In November 2019, the Energy Council requested the ESB deliver several additional items for analysis, seeking recommendations for consideration at its March 2020 meeting.
These items included analysis of Renewable Energy Zones, system security measures, reliability framework and a recommendation regarding development of ahead markets and two-sided markets. These recommendations have been built into the strategic approach for the post 2025 project via a phased implementation plan laying the foundations for market design reform from now to 2025.
A directions paper was published in April 2020 to provide an update on progress, followed by a consultation paper in September 2020 that set seven market design initiatives (MDIs) for stakeholder feedback.
In response to this feedback and rapidly changing government policies and incentives, the seven market design initiatives (MDIs) have been consolidated into four directions. The options being considered for reform have been narrowed, including removal of proposed measures to deal with the exit of ageing thermal generation which will instead be addressed through other resource adequacy mechanisms.
Similarly, the focus on integrating distributed energy resources like the exponential growth of rooftop solar becomes a key part of the pathway towards developing a two-sided market in the long term.
During the next three months, the ESB will develop detailed market designs for further consultation in March, before making final recommendations to government in mid 2021.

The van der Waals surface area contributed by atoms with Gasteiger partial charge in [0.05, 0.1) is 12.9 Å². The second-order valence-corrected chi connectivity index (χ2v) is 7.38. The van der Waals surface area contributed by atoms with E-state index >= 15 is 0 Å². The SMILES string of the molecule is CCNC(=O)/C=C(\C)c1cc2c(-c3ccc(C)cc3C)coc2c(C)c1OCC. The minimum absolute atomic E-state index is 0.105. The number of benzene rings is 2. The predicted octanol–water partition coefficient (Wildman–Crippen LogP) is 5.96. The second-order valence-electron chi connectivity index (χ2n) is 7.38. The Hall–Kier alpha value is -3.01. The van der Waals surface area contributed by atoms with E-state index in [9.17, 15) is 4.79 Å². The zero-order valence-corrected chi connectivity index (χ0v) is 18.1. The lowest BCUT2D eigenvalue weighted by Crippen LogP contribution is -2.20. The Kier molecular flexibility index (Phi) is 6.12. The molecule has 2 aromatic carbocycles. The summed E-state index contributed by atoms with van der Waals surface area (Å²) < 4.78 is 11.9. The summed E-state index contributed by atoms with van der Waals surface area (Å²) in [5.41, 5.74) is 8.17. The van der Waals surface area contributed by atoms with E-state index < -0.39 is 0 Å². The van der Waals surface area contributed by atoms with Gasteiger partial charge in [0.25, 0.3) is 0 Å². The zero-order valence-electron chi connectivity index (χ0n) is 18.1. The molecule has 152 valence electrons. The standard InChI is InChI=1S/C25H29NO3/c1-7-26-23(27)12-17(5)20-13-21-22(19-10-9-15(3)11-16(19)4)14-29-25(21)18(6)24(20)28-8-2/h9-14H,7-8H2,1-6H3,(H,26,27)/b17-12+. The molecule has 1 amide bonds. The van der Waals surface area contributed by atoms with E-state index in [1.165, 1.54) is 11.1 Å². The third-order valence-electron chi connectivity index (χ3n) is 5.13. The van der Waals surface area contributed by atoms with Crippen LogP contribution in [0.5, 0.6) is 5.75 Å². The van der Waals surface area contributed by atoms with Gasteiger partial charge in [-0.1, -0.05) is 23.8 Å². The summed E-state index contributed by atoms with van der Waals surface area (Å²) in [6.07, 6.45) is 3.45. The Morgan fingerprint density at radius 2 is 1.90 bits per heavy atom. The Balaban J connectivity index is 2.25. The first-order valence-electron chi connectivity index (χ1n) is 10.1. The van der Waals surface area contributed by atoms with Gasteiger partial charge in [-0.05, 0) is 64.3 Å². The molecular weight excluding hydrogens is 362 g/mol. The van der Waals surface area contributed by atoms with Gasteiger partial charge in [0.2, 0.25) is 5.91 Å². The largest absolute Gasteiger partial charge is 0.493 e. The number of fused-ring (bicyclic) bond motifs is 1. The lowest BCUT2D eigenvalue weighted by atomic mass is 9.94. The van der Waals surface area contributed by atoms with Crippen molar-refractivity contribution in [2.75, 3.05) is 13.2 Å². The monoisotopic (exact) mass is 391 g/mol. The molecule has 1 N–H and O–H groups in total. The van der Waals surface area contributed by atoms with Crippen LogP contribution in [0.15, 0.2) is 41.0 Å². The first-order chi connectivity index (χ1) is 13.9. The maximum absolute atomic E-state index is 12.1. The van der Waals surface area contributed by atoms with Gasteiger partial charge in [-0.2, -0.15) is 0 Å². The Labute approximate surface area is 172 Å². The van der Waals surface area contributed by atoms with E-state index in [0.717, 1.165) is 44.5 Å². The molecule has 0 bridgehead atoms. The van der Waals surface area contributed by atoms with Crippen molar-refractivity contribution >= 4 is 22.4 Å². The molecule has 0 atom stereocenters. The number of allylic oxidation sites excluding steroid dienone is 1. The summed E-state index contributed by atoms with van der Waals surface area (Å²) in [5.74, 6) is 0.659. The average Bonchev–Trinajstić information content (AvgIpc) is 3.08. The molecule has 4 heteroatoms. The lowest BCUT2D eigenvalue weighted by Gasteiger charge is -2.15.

The post 2025 Project is not happening in isolation from the day-to-day challenges facing the electricity sector or the variables that will continue to evolve during this period. The NEM must continue to meet the changing needs of consumers as well as to maintain secure, reliable and affordable supplies of electricity.
The set of systems, tools, and arrangements to support the effective and secure operation of the NEM during the transition period will need to continue to evolve in relation to the impacts of these changing variables while the 2025 Project is completed.
There are a range of projects and initiatives being pursued by the AEMC, AEMO, the AER and other agencies and organisations that seek to address some of these more immediate challenges as well as those we identify in this paper. This has been an area of considerable attention within the project, and ESB has welcomed feedback from stakeholder groups to highlight issues of potential congruency or interdependencies that may exist.
As projects or rule changes continue to emerge in the future, a focus of the post 2025 program is to ensure that the design and development process delivers viable and coherent market design options. Where rule changes are already being considered, these are considered where they are relevant to the workstreams.
Regular and ongoing collaboration across market bodies and the program workstreams is continuing to ensure initiatives remain aligned, and to reduce duplication where possible.